By Greg O’Brien, Codfish Press
A political pachyderm of a man, the willowy Christy Mihos (seated with family at the right), Big whistle-blower and millionaire scion of the Christy convenience store chain, stood Republicans on their floppy ears last week with his announcement that he’s lumbering out of the party to run for governor as an independent—taking with him others in the herd, party officials fear.
In a ungainly, elephant-like performance last Wednesday during an appearance with other gubernatorial candidates at a forum sponsored by the Massachusetts Biotechnology Council, Mihos demonstrated he may be more adept at making money and calling attention to government waste, than he is on the stump. In a not-ready-for-prime-time moment, Mihos drew uneasy attention to his wife and manly prowess—pledging, as reported in the Globe, to be brief in his forum comments, “My wife says I’m awful fast, so I’ll try to stick to that.”
But as any neophyte knows, this gubernatorial campaign—while it may unpleasant at times, even dreadful—will be anything but fast, as the field maneuvers in serpentine adjustments to the various campaign promises and proclamations. If anything, the populist and long-shot Mihos may cause Republicans and Democrats to circle the wagons in more inclusive loops, given the fact that a majority of Massachusetts voters have no party affiliation and now have an alternative in a political grazing land where no one stands out.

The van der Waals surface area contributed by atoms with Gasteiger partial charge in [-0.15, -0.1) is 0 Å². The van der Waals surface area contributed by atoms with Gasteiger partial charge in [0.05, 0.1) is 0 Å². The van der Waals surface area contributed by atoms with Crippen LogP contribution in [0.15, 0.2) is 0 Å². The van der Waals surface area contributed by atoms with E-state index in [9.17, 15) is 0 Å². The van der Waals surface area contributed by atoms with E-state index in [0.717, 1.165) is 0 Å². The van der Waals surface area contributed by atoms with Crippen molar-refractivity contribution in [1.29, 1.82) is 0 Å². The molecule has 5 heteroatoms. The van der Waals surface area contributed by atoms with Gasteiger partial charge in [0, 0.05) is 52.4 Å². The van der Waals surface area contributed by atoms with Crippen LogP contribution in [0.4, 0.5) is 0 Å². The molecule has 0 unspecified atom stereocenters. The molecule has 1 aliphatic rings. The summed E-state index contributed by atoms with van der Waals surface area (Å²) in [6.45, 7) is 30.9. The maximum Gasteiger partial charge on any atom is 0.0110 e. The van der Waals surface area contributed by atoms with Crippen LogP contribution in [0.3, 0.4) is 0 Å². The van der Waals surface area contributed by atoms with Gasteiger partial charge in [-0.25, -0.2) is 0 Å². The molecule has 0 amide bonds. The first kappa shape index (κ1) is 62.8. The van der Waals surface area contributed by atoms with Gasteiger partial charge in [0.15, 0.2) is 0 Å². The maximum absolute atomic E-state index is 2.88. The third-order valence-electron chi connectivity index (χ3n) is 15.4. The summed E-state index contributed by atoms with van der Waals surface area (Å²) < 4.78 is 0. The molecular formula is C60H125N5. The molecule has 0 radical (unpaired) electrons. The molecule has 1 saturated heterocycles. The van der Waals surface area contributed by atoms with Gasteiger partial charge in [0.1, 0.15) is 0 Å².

And that’s good for the campaign. Thinking out of the box, Lieutenant Governor Kerry Healey, contravening her Republican boss, said last Thursday she would oppose an initiative that would permit Catholic bishops to prevent lesbians and gays from adopting children from Catholic agencies. Mihos, a life-long Republican and former board member of the Massachusetts Turnpike Authority who dented heads with former acting Gov. Jane Swift over toll hikes and Big Dig cost overruns, has stated that he favors adoptions by same-sex couples, gay marriage and abortion rights, in addition to tax and toll cuts.
It is clear that the private and enigmatic Healey is more vulnerable to a Mihos run, in terms of siphoned votes and fund raising, but the Yarmouth political chameleon could also press Democratic hopefuls, Attorney General Thomas Reilly and former Clinton administration civil rights lawyer Deval Patrick, more to the middle. While this doesn’t threaten the two-party system that Mihos apparently scorns, it may give insiders cause to reassess the fringe elements of both parties, which are clearly out of step with the electorate. The National Journal, for example, ranks the Massachusetts Congressional delegation last year among the most liberal in the country, with eight of ten Bay State congressmen (all males if you haven’t noticed) with a voting record more liberal than 88 percent of the House membership. Massachusetts may be more progressive than most states, but the enlightenment here is far more restrained than many of our public servants.
Perhaps Mihos may have shot himself in the foot with his sophomoric family allusions last week, but his candidacy is a bullet across the bow of Massachusetts politics.